DAKAR, Senegal - The presidents of Sudan and Chad yesterday signed a peace deal aimed at preventing armed groups operating along their shared borders from destabilizing the region.
The deal, signed by Sudan's Omar al-Bashir and Chad's Idriss Deby, commits both nations to implement past accords that have so far failed to help end violence in the area. If successful, the deal would be a small step toward ending violence in Sudan's Darfur region.
Under the agreement, the countries will form a monitoring group made up of foreign ministers from African countries, which would meet monthly to ensure that the deal is implemented.
Earlier yesterday, Chad accused Sudan of backing a new rebel advance. According to a Chad government statement, Sudan launched "several heavily armed columns" against Chad a day earlier.
The Chadian government called the fighters "mercenaries," its term for Chadian rebels it accuses Sudan of backing, and said they crossed from Sudan and reached a border town, Moudeina. Chad said it was taking steps to respond to the attack.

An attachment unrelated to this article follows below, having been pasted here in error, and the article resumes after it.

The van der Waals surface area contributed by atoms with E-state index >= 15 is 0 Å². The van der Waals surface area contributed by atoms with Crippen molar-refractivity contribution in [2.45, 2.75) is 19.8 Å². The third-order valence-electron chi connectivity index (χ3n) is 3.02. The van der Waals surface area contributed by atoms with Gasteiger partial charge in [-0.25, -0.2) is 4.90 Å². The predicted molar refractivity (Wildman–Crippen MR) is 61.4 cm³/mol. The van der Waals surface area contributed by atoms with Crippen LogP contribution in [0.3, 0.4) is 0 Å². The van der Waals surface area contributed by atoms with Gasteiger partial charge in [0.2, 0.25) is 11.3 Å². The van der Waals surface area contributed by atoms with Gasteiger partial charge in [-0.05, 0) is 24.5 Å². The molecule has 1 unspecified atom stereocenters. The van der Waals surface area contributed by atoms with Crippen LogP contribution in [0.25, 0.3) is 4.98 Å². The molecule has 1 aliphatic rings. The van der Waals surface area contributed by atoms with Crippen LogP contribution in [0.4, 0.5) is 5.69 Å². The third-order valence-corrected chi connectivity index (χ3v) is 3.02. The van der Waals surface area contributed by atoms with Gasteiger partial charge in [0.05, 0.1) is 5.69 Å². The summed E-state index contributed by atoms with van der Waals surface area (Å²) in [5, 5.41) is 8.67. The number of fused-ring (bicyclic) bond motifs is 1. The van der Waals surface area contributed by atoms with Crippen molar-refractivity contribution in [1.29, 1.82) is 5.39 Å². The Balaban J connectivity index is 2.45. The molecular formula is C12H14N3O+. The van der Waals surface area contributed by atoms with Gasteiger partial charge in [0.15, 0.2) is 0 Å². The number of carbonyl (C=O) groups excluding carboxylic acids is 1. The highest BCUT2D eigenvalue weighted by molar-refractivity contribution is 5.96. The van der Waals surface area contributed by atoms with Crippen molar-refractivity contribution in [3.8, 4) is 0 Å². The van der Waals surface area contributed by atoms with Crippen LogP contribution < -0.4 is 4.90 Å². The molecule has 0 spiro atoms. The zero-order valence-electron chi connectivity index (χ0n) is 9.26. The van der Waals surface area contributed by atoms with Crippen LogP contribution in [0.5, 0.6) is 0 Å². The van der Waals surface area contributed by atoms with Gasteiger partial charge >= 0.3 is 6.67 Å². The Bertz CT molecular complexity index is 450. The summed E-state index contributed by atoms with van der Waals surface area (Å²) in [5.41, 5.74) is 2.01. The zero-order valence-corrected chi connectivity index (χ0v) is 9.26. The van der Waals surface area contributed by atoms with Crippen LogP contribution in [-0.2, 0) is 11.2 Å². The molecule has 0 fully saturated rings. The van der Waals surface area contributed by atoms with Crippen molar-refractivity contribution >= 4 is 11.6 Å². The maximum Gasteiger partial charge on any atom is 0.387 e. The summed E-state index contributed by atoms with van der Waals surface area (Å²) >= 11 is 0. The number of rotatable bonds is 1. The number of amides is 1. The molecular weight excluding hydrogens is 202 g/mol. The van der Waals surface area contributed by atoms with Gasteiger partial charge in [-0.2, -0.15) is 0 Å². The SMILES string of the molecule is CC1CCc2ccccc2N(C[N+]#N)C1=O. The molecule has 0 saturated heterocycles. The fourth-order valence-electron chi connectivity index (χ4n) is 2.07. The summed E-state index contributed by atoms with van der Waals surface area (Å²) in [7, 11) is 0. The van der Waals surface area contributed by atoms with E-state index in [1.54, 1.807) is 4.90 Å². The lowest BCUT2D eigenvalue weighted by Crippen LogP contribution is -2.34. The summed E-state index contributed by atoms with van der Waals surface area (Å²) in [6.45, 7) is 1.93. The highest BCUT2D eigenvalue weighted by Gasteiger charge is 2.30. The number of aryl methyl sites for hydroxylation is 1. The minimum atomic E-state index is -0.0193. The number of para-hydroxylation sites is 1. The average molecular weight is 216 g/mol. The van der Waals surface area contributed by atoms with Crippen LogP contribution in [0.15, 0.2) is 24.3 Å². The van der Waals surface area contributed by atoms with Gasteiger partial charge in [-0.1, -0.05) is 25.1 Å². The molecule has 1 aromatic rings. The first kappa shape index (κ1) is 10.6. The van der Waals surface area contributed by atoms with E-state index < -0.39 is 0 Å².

Senegal has been trying to persuade Chad and Sudan to implement earlier, faltered accords in a step toward calming war-torn Darfur and other areas on their shared border.
Bashir met with Deby on the sidelines of an Organization of the Islamic Conference summit in Senegal, according to Senegalese presidential spokeswoman Fatou Tandiang.
The leaders of Chad and Sudan have long traded accusations of supporting each other's rebel groups. Each regularly denies such charges.
The Darfur conflict has killed about 200,000 since 2003.
The dispute pits Sudanese government forces and militia members against Darfur rebels who say the western region has been neglected by the Sudanese government.
The conflict has spilled over into Chad and Central African Republic, worsening domestic conflicts there.